NASCAR legend Jeff Gordon came out of retirement to substitute for Dale Earnhardt Jr (out injured) producing 3 interesting bits of trivia:
1. There has only been once race since 1979 without an Earnhardt or a Gordon competing.
2. Gordon is the only driver to have competed in all 23 NASCAR races at the Indianapolis Motor Speedway.
3. If Earnhardt Jr’s absence continues, Jeff Gordon could start his 800th race, a NASCAR record and a stunning achievement in any form of motorsport.
Alfredo Rosselli’s original 1922 plans for the Monza Grand Prix circuit included two superspeedway ovals that could be linked together in order to create one massive 14km figure-of-eight layout. However, environmentalists were concerned at the number of trees that would be ripped out during construction, so a compromise was reached where only one oval was constructed and a road course was built using some of the pathways that already existed through the parkland.
Had those original plans gone ahead, the Italian Grand Prix would’ve become synonymous with superspeedway oval racing and the Formula One World Championship might’ve looked notably different when it officially kicked off in 1950. The German and British Grands Prix were held on oval circuits at different points prior to 1950, and the Indianapolis 500 counted towards the World Championship until 1961, so Formula One already came close to incorporating ovals into the calendar. A popular superspeedway at Monza might’ve been enough to tip the scales.
The Indianapolis 500 has an incredible history covering 99 races since 1911. With so many years worth of statistics, it’s amazing to see how the last 5 races compare to all the others. When you look at various Indianapolis records and rank all races from 1 to 99, it seems we’re currently enjoying the most exciting and competitive era of Indy 500 history.
Helio Castroneves made headlines today for his massive crash during practice for the Indianapolis 500, but he came within inches of an equally spectacular accident at Indy in 2007. Watch the video below and keep an eye out for the pitwall.
So it might be a crazy idea that’s never going to happen, but a Formula One Grand Prix on the Indianapolis oval could be hugely beneficial for the sport and give fans a chance to embrace some extra variety.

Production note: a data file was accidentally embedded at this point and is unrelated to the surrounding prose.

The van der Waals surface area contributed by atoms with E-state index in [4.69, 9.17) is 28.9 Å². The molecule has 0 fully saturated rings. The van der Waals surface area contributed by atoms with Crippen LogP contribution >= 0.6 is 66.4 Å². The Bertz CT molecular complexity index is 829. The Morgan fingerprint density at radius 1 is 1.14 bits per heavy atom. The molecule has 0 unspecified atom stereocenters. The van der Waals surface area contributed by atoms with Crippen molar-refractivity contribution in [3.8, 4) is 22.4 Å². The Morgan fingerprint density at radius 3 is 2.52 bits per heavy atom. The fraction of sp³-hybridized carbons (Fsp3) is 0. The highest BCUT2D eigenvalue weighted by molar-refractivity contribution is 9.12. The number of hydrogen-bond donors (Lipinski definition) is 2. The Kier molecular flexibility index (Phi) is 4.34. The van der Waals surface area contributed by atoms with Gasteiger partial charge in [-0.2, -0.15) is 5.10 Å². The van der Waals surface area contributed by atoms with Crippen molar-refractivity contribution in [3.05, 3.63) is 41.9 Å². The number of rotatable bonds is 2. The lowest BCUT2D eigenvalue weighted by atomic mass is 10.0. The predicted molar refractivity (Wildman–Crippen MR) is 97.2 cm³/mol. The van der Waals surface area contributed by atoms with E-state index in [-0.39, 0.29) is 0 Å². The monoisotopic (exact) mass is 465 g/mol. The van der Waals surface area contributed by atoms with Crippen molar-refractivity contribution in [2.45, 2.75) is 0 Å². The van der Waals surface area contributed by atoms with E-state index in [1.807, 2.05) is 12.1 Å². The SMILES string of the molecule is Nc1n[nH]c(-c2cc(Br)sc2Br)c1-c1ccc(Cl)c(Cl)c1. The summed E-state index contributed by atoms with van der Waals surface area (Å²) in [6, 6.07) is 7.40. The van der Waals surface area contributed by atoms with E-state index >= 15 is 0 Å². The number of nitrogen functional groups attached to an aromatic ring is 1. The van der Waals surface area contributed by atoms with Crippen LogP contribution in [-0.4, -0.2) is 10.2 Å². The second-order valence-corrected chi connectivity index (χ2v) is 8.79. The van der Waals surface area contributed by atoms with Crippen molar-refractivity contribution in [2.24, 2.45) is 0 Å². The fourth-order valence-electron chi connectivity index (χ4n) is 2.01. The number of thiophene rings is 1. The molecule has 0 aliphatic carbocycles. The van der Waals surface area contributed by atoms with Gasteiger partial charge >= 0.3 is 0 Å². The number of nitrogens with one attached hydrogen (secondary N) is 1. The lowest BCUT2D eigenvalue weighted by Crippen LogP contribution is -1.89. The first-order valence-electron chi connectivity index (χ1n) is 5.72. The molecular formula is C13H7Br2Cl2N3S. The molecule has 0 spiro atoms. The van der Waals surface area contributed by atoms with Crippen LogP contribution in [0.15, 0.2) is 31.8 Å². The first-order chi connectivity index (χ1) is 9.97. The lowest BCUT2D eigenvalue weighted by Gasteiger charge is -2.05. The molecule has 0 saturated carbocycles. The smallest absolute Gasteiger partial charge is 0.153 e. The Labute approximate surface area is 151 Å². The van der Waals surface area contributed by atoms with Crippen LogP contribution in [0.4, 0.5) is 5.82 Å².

GROWTH IN THE USA
The USA is the world largest consumer market with plenty of untapped commercial potential for Formula One. Bernie Ecclestone has long wanted a second race in the states and has recently toyed with ideas in New Jersey, Las Vegas, and Long Beach. With plans for a second race stalling, perhaps Formula One would be better off going back to Indianapolis, the spiritual home of US motorsport, and doing something distinctly American. Why not an F1 oval race?
Not only would a Grand Prix on the Indy oval instantly give Formula One a larger footprint in the USA, it would also generate extra hype in a crucial market and would attract new fans to the sport. The USA is the home of oval racing, and Indianapolis is the most famous superspeedway of them all, so it would be the perfect place to build something new to help grow the sport stateside. The current US Grand Prix organisers in Texas would surely prefer that to competition from another road course.
Some fans will argue that Formula One cars don’t belong on oval circuits, and whilst that might be a valid point, it hasn’t always been the case. Grand Prix cars used to race on ovals in the pre-war days and some of the venues, such as Brooklands and Avus, were immensely popular. Other more recent circuits like Reims or the original pre-chicane Hockenheim weren’t that far off being ovals anyway so fast and simple circuits have always featured in F1 history.
Additionally, purists could seek comfort in the fact that a race at Indianapolis would be a nice historical throwback to the 1950s when the Indy 500 counted towards the World Championship.
EXCITING FOR FANS
Even if some F1 fans can’t bring themselves to watch an oval Grand Prix, one race out of twenty isn’t going to ruin the whole sport for them. For the rest of us it introduces an exciting element of variety. It would be fascinating to see how drivers and teams adapted to the technical demands of an oval. Strategy and racecraft would be completely different and it would certainly shake up the pecking order. It’s hard to imagine Mercedes pulling away from a tight pack of slipstreaming drivers.
It’s an experiment that might not work but at least it’d be a huge talking point and would be way better for F1 than another dull street circuit. In the era of generic Tilkedrome racetracks and Mercedes domination, wouldn’t some extra variety be great?